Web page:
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New Year's Netiquette Resolutions

by Judith Kallos

Almost every New Year's resolution is based on improving attitudes and changing habits. From loosing weight to getting out of debt to trying to live a happier life, almost each of us has some sort of conversation with ourselves in regard to the New Year and changes we have the control to make. If we follow through on 50% of them, we're ahead of the pack!
 

 
So, here is your online version of New Year's Resolutions. Everyone can improve on their skills, if they are willing. I am constantly working on my grammar and writing style to ensure my points are clear and that my e-mails are received and understood in manner in which they are intended. Remember, perception is the only reality online! And, whether you agree or disagree with this topic, perceptions are made all the time which are within your control - positive and negative alike.
 
For whatever reason, these issues in particular, are those that I notice are not practiced on a daily basis. Make a commitment to improve on the issues below. It won't hurt; rather it will only add to the positive impression you will make with those you communicate with. The perception of the type of person you are, and whether you are a fish out of water online or not, will certainly be apparent by efforts made in these areas:
 
1. I will not forward a single e-mail unless it specifically applies to the person I am sending to. I will include a personal note to that person so they know why I am forwarding that e-mail their way. If I must send or forward the same e-mail to a group of contacts, I will be sure to put their e-mail addresses in the BCC: field to protect their privacy.
 
2. I will take the time to make sure that my sentences are complete, capitalized and include the proper punctuation. This goes a long way to making communicating with me easier and has the added benefit of helping to avoid misunderstandings.
 
3. I will not send a large attachment of any kind, even the ones I think are very special photos of [insert here: my grandbaby, my child, my pet, my car, my vacation...] until I ask when would be the best time to send it to the intended party first. This way, I do not fill their e-mail box without notice causing all their other e-mail to bounce. If I do not know how to determine an attachment's size, I'll learn how before I send it by e-mail!
 
4. Every e-mail I send will be courteous and include a proper greeting and closing which includes my name. My extra effort in this area, when many feel these details are not necessary, will ensure I am viewed as someone who "gets it" and is a pleasure to communicate with.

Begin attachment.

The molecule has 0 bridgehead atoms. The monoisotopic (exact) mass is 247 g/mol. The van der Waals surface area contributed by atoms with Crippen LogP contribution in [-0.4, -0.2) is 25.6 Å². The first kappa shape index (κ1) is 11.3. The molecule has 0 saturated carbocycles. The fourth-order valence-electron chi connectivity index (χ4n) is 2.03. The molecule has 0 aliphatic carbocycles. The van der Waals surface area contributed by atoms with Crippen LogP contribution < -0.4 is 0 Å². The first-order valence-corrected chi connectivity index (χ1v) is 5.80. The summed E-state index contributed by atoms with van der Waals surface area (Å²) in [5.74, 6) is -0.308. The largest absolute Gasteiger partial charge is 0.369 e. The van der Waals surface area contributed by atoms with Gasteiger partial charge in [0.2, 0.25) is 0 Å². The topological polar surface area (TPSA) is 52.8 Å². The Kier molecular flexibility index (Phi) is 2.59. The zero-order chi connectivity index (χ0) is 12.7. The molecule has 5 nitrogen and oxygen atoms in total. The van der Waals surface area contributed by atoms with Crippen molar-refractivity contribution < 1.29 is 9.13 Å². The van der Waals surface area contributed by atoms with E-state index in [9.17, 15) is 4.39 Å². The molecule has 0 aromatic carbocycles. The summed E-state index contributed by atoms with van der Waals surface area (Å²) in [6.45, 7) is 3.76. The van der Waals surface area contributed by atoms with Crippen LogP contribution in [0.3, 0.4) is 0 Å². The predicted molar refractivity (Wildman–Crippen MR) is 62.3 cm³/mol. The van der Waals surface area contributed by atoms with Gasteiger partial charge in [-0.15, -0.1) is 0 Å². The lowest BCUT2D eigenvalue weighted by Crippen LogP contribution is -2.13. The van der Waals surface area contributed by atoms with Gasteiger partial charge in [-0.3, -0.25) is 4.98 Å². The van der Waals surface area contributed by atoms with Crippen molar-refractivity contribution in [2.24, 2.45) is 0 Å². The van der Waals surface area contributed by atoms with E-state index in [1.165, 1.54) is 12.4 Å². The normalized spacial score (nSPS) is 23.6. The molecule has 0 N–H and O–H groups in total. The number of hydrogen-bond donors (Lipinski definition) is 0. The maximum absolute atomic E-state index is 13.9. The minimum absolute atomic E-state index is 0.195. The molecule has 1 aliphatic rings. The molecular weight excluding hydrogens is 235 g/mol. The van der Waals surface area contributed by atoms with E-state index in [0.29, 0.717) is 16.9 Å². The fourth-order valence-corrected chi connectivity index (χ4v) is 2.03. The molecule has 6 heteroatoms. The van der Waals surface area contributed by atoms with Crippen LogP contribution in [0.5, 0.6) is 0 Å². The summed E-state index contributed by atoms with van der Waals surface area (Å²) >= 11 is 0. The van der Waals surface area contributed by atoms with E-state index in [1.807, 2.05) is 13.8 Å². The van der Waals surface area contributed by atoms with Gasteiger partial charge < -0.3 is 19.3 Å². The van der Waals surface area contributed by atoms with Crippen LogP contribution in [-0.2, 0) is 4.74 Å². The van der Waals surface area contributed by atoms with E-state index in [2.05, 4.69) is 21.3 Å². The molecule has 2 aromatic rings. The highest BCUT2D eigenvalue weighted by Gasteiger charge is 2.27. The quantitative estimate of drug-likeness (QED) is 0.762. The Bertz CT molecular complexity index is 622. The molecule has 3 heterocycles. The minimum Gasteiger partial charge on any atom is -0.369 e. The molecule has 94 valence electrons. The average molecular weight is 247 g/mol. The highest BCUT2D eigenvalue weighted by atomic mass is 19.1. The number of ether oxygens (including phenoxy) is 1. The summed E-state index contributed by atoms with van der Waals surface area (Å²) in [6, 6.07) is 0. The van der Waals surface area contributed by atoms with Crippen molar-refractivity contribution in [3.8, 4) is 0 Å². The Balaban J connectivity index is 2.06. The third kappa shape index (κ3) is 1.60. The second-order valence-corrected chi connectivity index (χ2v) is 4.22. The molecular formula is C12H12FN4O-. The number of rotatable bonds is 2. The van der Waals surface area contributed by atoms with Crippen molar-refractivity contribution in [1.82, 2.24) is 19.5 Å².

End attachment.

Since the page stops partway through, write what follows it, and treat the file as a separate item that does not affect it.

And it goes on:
5. I will understand that not everyone will have the same opinions as I do and that is A.O.K.! I will make a point of only sending e-mail that clearly states my opinions without personalizing the issues at hand. Constructive conversation and exchange of ideas is one of the great things about being online and not everyone will agree with my POV. Boy, wouldn't that be boring!?
 
6. There is no place online for profanities, accusations or rudeness. If I run into problems with another onliner in a chat room, message board or by e-mail who does not communicate with clarity and courtesy, I will simply cease communicating with them. If I need to respond, I will take the high road and not stoop down to the level of personal digs and innuendo. I will report ongoing abusive e-mails or threatening behavior to my ISP for proper handling.
 
7. I will be very respectful about how I use my employer's technology resources understanding they are paying the bill and I am on their time. I will make a point of reviewing my employer's policies then following them to avoid any problems.
 
8. I will avoid formatting my e-mails with colored text, bolding, italics because I know it may not look the same as I intended when received on the other side. I understand that many prefer plain text in their communications and that if I communicate with clarity formatting really is not necessary.
 
9. If I do use my "leave mail on server" feature of my e-mail program, I will be diligent about unchecking it and clearing my e-mail account's inbox so that my e-mail box does not become full and bounce/return e-mails to those making an effort to communicate with me.
 
10. I will make a point of understanding each online service or Web site I choose to use by reading their Frequently Asked Questions or Help area. I understand that if I do not review these areas, I could misunderstand or do something incorrectly and need to eliminate my actions or lack thereof as a possible cause of a perceived problem before pointing fingers at others. If in fact something does appear amiss, I will e-mail with courtesy asking for their assistance in resolving my difficulties rather than making blunt demands or accusations.
 
There you have it! Your 10 Little Courtesies to work on for the year ahead so that folks don't cringe when they see your name in their inbox. Just imagine if everyone online made these efforts? Joy, joy! ;-)
About the author:
Judith Kallos is an authoritative and good-humored Technology
Muse. Check out her new book: "Because Netiquette Matters! Your
Comprehensive Reference Guide to E-mail Etiquette and Proper
Technology Use" @: http://www.BecauseNetiquetteMatters.com
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